In addition, many works of literature in wenyan (such as Tang poetry) have major cultural influences. However, even with knowledge of grammar and vocabulary, wenyan can be extremely difficult to decipher, even by educated native speakers of Chinese, because of its heavy use of literary references and allusions as well as its extremely abbreviated style. ... Also the name of a rock band. ... Poetry (ancient Greek: ποιεω (poieo) = I create) is traditionally a written art form (although there is also an ancient and modern poetry which relies mainly upon oral or pictorial representations) in which human language is used for its aesthetic qualities in addition to, or instead of, its notional and semantic content. ... The word culture comes from the Latin root colere (to inhabit, to cultivate, or to honor). ... In general, a reference is something that refers or points to something else, or acts as a connection or a link between two things. ... Allusion is a stylistic device in which one implicitly references a related object or circumstance that has occurred or existed in an external context. ...



Chinese: spoken varieties
Categories:

Gan | Hakka | Hui | Jin | Mandarin | Min | Pinghua | Xiang | Wu | Cantonese
Danzhouhua | Shaozhou Tuhua | Xianghua Spoken Chinese The Chinese spoken language(s) comprise(s) many regional variants. ... Gan (赣) is one of the major divisions of spoken Chinese, concentrated in and typical of Jiangxi Province. ... Hakka (Simplified Chinese: 客家话, Traditional Chinese: 客家話, Hakka: Hak-ka-fa/-va, pinyin: Kèjiāhuà) is a Chinese dialect/language spoken predominantly in southern China by the Hakka ethnic group and descendants in diaspora throughout East and Southeast Asia and around the world. ... The Hui (徽) dialects are unrelated to the Hui (回) ethnic group of China. ... Jin (simplified: 晋语; traditional: 晉語; pinyin: jìnyǔ), or Jin-yu, is a subdivision of spoken Chinese. ... Mandarin, or Guanhua (Traditional Chinese: 官話; Simplified Chinese: 官话; pinyin: ; literally official speech), or Beifanghua (Traditional Chinese: 北方話; Simplified Chinese: 北方话; pinyin: â–¶(?)]; literally Northern speech) is a category of related Chinese dialects spoken across most of northern and southwestern China. ... Min (閩方言 in pinyin: min3 fang1 yan2) is a general term for a group of dialects of the Chinese language spoken in the southeastern Chinese province of Fujian as well as by migrants from this province in Guangdong (around Chaozhou-Swatou, and Leizhou peninsula), Hainan, three counties in southern Zhejiang... Pinghua (平話/平话), also Guangxi Nanning, is a subdivision of spoken Chinese. ... Xiang (湘語/湘语), also Hunan, Hunanese, or Hsiang, is a subdivision of spoken Chinese. ... Wu (吳方言 pinyin wú fāng yán; 吳語 pinyin wú yÇ” lumazi wu niu(nyu)) is one of the major divisions of the Chinese language; linguistically, it is better classified as a Sinitic language. ... Cantonese (Traditional Chinese: 粵語; Simplified Chinese: 粤语, Cantonese: Yuet6yue5; Mandarin pinyin: Yueyu, Yụet (Guangdong) language) is one of the major dialect groups or languages of the Chinese language or language family. ... Danzhouhua (hua = language) 儋州話 / 儋州话 is an unclassified Chinese dialect spoken in the area of Danzhou on the island Hainan. ... Shaozhou Tuhua ( 韶州土話 / 韶州土话 ) is an unclassified Chinese language spoken in the border region of the provinces Guangdong, Hunan and Guangxi. ... Chai Xianghua (柴 香華 Chai Shanghwa ) is a fictional character designed for the Soul Series of fighting games. ...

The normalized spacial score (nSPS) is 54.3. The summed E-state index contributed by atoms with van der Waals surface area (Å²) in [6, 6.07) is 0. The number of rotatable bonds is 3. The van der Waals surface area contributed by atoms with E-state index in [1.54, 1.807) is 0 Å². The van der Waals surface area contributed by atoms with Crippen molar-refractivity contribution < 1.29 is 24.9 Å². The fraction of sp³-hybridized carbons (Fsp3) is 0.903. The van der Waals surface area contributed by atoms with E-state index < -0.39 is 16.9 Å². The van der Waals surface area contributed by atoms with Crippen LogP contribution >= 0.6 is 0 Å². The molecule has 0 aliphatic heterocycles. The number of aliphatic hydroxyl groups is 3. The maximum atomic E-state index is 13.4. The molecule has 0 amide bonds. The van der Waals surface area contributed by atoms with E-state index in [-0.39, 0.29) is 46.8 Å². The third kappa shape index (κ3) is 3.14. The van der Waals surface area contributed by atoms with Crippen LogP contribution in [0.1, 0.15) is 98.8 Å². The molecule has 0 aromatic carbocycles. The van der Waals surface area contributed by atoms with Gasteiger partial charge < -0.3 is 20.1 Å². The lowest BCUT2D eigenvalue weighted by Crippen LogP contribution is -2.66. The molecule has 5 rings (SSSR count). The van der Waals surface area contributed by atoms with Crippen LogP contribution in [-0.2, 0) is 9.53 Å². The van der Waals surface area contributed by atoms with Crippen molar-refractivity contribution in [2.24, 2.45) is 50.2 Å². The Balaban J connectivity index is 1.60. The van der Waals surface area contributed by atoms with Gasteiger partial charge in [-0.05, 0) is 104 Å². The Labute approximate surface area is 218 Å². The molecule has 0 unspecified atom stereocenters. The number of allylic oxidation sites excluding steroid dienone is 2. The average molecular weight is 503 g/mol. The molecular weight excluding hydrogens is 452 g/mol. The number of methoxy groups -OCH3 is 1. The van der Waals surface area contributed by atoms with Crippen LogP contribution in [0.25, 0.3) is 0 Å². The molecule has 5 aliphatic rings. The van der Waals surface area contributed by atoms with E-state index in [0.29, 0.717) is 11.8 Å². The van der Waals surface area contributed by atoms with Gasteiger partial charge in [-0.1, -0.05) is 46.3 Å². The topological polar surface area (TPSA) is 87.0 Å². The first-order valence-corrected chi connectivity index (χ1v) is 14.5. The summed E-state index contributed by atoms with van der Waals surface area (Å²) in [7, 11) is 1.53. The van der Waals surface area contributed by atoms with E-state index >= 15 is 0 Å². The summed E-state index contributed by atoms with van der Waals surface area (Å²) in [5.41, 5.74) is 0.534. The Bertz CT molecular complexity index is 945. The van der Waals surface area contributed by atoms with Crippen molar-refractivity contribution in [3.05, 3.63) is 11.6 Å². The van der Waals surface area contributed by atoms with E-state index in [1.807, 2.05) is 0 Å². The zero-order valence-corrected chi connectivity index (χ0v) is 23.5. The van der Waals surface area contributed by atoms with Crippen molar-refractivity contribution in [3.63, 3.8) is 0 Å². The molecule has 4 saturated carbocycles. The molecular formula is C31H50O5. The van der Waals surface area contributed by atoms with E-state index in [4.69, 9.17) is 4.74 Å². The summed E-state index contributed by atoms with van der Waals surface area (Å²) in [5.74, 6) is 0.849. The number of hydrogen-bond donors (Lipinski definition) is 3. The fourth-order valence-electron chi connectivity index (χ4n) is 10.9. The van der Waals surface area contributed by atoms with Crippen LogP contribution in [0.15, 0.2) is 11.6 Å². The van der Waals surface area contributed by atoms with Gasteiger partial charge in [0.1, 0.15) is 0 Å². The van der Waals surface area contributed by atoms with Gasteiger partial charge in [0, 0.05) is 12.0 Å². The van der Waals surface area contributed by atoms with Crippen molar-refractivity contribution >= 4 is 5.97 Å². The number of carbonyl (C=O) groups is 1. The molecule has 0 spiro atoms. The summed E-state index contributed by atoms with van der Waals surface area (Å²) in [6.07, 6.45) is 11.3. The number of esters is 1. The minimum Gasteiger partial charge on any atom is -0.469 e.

Subcategories of Min: Min Bei | Min Dong | Min Nan | Min Zhong | Pu Xian | Qiong Wen | Shao Jiang
Note: The above is only one classification scheme among many.
The categories in italics are not universally acknowledged to be independent categories.
Comprehensive list of Chinese dialects
Official spoken varieties: Standard Mandarin | Standard Cantonese
Historical phonology: Old Chinese | Middle Chinese | Proto-Min | Proto-Mandarin | Haner
Chinese: written varieties
Official written varieties: Classical Chinese | Vernacular Chinese
Other varieties: Written Vernacular Cantonese

  Results from FactBites:
 
Classical Chinese - Wikipedia, the free encyclopedia (1849 words)
Classical Chinese was once used for almost all formal correspondence before and during the beginning of the 20th century, not only in China but also (during various different periods) in Korea, Japan, and Vietnam.
Literary Chinese is known as Hanmun (漢文) (language of the Han) in Korean; as Kanbun (Kyūjitai: 漢文; Shinjitai: 漢文) (language of the Han) in Japanese; and Chữ nho (字儒) in Vietnamese.
Ironically, Classical Chinese was used to write the Hunmin Jeongeum in which the modern Korean alphabet (Hangul) was promulgated and the essay by Hu Shi in which he argued against using Classical Chinese and in favor of baihua.
Classical Chinese Summary (3305 words)
The dominance of classical Chinese came to an end after the first Opium War (1840–1842) as intellectuals began to see the classical/vernacular gap as a hindrance to greater literacy and called for the replacement of classical Chinese with the modern spoken language in education and media as part and parcel of the modernization of China.
Classical Chinese was once used for almost all formal correspondence before the 20th century, not only in China but also in Korea, Japan, and Vietnam.
Literary Chinese written for a Korean audience is known as Hanmun; for a Japanese audience, it is known as Kanbun (in characters both are written as 漢文, meaning written language of the Han); and for a Vietnamese audience, it is Chữ nho (字儒).
  More results at FactBites »